SpaceX Aborts Thanksgiving Rocket Launch Due to Engine Trouble

Topped with a television broadcasting satellite, SpaceX's Falcon 9 rocket fired its engines and was moments away from liftoff from Cape Canaveral on Thursday, but the commercial booster aborted the launch after computers detected the engines were too slow building up thrust.
Engineers raced to understand and resolve the problem, but they could not get comfortable enough to attempt the launch again before Thursday's time-constrained flight opportunity closed.

A SpaceX Falcon 9 rocket performs an automatic abort just before the first of two launch attempts to loft the SES-8 communications satellite into orbit from Cape Canaveral Air Force Station on Nov. 28, 2013. (Image credit: SpaceX)

Officials had not announced a new target launch date Thursday evening, but SpaceX chief executive Elon Musk posted on his Twitter account the mission would likely be delayed a few days. [See photos of SpaceX's milestone Falcon 9 rocket mission]

SpaceX was targeting liftoff of the 22-story rocket at 5:39 p.m. EST (2239 GMT) Thursday, aiming to achieve the first Thanksgiving Day launch from Florida's Space Coast since 1959. The launch was pushed back to Thursday after multiple technical problems thwarted an initial launch attempt Monday.

A SpaceX Falcon 9 rocket stands poised to launch the SES-8 communications satellite into orbit from Cape Canaveral Air Force Station, Fla. The November 2013 mission will be SpaceX's first launch of an upgraded Falcon 9 rocket from Florida. (Image credit: SpaceX)

The rocket's mission is to place the SES 8 television broadcasting satellite into orbit more than 50,000 miles above Earth, the highest altitude ever achieved by a SpaceX launch.

Musk and industry officials say the flight is critical to SpaceX's future in the commercial launch market, in which it competes against stalwart launch vehicles from Europe and Russia to haul large telecommunications satellites into orbit.

The countdown marched smoothly toward liftoff Thursday, with the rocket clearing key hurdles that hamstrung Monday's launch attempt. The Falcon 9 pressurized its propellant tanks, switched to internal power and ignited its nine Merlin 1D first stage engines a few seconds before the appointed launch time.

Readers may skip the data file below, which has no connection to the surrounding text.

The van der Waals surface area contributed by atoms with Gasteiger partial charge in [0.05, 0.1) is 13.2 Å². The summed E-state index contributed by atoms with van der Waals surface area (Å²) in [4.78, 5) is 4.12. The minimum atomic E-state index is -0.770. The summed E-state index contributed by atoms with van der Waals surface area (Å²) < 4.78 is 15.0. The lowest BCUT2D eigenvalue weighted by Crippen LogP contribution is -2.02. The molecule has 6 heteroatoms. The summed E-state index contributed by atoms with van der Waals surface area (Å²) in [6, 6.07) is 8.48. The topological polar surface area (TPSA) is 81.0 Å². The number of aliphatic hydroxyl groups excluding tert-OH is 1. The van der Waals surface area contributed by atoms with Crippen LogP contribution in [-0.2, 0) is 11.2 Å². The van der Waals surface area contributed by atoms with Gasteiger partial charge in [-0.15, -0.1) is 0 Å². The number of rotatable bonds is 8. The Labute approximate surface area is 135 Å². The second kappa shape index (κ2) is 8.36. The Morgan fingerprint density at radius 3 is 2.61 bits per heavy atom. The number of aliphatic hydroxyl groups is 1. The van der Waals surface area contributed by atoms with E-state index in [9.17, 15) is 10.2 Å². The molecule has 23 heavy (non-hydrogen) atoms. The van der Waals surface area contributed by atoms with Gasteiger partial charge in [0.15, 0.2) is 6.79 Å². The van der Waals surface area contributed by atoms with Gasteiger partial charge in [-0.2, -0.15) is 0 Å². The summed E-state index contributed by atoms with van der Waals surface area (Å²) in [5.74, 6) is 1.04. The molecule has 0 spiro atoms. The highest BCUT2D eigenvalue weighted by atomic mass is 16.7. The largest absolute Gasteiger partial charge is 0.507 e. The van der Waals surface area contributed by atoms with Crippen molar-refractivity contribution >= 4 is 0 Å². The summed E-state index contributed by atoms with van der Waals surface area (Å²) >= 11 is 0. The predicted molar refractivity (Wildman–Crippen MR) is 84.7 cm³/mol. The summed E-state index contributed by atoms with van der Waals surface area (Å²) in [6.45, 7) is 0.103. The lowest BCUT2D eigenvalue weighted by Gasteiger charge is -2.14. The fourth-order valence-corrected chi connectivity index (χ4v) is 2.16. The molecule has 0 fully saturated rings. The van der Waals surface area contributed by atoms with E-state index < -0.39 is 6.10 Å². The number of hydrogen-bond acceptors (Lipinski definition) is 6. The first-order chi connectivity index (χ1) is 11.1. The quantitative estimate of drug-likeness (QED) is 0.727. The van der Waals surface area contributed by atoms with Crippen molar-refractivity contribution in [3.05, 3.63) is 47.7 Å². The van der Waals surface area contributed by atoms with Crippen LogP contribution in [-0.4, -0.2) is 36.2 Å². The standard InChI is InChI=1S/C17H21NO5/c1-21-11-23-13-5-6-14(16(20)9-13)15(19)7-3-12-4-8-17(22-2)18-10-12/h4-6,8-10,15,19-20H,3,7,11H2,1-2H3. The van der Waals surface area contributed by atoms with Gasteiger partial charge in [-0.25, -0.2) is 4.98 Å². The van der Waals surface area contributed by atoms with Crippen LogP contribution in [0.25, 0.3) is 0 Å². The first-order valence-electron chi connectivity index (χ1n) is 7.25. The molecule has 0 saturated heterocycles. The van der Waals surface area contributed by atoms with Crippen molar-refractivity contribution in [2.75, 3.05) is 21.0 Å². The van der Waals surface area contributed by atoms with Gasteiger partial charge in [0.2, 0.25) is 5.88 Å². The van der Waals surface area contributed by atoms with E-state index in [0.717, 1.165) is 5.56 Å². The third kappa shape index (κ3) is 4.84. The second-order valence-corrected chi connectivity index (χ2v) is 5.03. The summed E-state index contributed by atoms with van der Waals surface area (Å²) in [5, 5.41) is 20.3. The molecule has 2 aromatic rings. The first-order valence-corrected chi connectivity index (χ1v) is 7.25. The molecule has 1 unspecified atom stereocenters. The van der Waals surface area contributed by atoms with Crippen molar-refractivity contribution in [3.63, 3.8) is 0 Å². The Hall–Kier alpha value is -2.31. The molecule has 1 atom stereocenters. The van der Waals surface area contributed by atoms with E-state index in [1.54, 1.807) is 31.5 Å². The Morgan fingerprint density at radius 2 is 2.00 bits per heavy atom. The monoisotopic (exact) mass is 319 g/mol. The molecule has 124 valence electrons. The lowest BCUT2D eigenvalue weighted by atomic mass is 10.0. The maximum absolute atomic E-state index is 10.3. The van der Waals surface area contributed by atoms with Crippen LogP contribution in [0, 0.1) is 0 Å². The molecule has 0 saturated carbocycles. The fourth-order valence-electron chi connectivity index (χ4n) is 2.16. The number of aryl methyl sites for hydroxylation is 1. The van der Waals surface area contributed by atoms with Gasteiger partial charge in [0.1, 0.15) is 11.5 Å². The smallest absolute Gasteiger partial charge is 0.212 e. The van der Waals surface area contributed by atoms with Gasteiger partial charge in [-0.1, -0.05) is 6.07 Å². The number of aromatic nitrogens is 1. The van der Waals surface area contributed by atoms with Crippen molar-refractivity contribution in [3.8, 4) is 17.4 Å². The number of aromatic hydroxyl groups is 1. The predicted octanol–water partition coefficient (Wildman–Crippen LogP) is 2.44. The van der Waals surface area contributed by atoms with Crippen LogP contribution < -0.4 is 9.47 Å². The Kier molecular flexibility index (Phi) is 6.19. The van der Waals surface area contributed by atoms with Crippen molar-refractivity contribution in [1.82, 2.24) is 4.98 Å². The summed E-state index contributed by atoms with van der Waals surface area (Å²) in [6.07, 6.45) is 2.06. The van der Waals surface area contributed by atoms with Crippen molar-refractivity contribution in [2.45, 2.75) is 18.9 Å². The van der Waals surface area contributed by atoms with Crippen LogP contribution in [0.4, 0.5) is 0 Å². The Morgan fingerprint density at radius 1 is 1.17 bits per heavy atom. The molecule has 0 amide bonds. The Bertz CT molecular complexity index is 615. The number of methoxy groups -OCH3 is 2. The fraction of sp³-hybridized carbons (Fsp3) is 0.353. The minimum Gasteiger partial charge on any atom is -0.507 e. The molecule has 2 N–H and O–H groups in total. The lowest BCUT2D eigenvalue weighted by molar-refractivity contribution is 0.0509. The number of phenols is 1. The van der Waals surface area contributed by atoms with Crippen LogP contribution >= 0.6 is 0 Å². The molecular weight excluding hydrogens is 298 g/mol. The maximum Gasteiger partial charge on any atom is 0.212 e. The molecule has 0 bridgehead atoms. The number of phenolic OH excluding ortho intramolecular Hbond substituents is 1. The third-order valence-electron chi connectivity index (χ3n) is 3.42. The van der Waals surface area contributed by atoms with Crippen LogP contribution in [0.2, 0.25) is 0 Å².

But the Falcon 9's computer-controlled countdown sequencer recognized a problem and called off the launch, shutting down the engines after they flashed to life and sent a wave of sound across the Florida rocket base.


The SES-8 telecommunications satellite is an Orbital Sciences GEOStar-2 spacecraft that will provide communications coverage of the South Asia and Asia Pacific regions. This hybrid Ku- and Ka-band spacecraft weighs 6,918 lbs. (3,138 kg.) at launch. (Image credit: SpaceX)

Moments later, as SpaceX's webcast went silent, Elon Musk went to Twitter to describe the status of the launch.


The launch was "aborted by autosequence due to slower than expected thrust ramp," Musk posted on Twitter.

The technology mogul, who founded SpaceX in 2002, later posted the launch team was relaxing conservative preset limits on the rocket by increasing the pressure of the engines' helium spin start system.

As engineers continued to study the problem, SpaceX elected to restart the countdown to preserve a chance to launch Thursday.

Ultimately, however, SpaceX said they could not get comfortable with the issue in time and ordered another hold with less than a minute left in the day's second countdown.

"We called manual abort," Musk tweeted. "Better to be paranoid and wrong. Bringing rocket down to borescope (inspect) engines."

With time running out in the launch window, the launch director called off the flight for Thursday.

"We have scrubbed for the day," the launch director announced. "We'll continue through the abort safing and go into detank and site securing.

"Essentially, we just ran out of time to complete [the] data review from the first engine start. So taking the safe path out of here, we decided to abort for the day and do [a] sufficient, complete data review."

Spaceflight Now is also providing updates on SpaceX's mission via its Mission Status Center.

Copyright 2013, all rights reserved. (Image credit: Spaceflight Now)

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Stephen Clark is the Editor of Spaceflight Now, a web-based publication dedicated to covering rocket launches, human spaceflight and exploration. He joined the Spaceflight Now team in 2009 and previously wrote as a senior reporter with the Daily Texan. You can follow Stephen's latest project at and on Twitter.